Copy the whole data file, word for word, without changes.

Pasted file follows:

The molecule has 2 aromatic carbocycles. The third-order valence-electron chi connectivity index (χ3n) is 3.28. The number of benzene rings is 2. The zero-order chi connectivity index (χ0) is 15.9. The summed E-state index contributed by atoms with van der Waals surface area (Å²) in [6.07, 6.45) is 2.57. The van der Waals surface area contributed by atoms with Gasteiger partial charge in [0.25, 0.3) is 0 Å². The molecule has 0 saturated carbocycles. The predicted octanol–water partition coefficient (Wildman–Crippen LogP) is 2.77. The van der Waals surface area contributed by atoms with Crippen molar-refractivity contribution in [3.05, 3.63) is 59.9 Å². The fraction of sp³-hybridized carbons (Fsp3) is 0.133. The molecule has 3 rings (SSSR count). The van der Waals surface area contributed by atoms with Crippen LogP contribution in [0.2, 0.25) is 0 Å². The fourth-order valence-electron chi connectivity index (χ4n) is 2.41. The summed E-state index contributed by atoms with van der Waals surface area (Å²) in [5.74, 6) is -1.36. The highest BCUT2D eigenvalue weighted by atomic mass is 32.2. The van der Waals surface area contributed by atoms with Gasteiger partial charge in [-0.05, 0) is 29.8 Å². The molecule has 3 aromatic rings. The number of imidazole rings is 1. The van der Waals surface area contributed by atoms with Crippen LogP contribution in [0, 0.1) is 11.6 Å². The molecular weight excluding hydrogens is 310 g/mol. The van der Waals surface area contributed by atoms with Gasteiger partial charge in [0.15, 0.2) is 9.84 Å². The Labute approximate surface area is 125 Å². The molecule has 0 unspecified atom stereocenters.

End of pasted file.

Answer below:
The molecule has 2 aromatic carbocycles. The third-order valence-electron chi connectivity index (χ3n) is 3.28. The number of benzene rings is 2. The zero-order chi connectivity index (χ0) is 15.9. The summed E-state index contributed by atoms with van der Waals surface area (Å²) in [6.07, 6.45) is 2.57. The van der Waals surface area contributed by atoms with Gasteiger partial charge in [0.25, 0.3) is 0 Å². The molecule has 0 saturated carbocycles. The predicted octanol–water partition coefficient (Wildman–Crippen LogP) is 2.77. The van der Waals surface area contributed by atoms with Crippen molar-refractivity contribution in [3.05, 3.63) is 59.9 Å². The fraction of sp³-hybridized carbons (Fsp3) is 0.133. The molecule has 3 rings (SSSR count). The van der Waals surface area contributed by atoms with Crippen LogP contribution in [0.2, 0.25) is 0 Å². The fourth-order valence-electron chi connectivity index (χ4n) is 2.41. The summed E-state index contributed by atoms with van der Waals surface area (Å²) in [5.74, 6) is -1.36. The highest BCUT2D eigenvalue weighted by atomic mass is 32.2. The van der Waals surface area contributed by atoms with Gasteiger partial charge in [-0.05, 0) is 29.8 Å². The molecule has 3 aromatic rings. The number of imidazole rings is 1. The van der Waals surface area contributed by atoms with Crippen LogP contribution in [0, 0.1) is 11.6 Å². The molecular weight excluding hydrogens is 310 g/mol. The van der Waals surface area contributed by atoms with Gasteiger partial charge in [0.15, 0.2) is 9.84 Å². The Labute approximate surface area is 125 Å². The molecule has 0 unspecified atom stereocenters.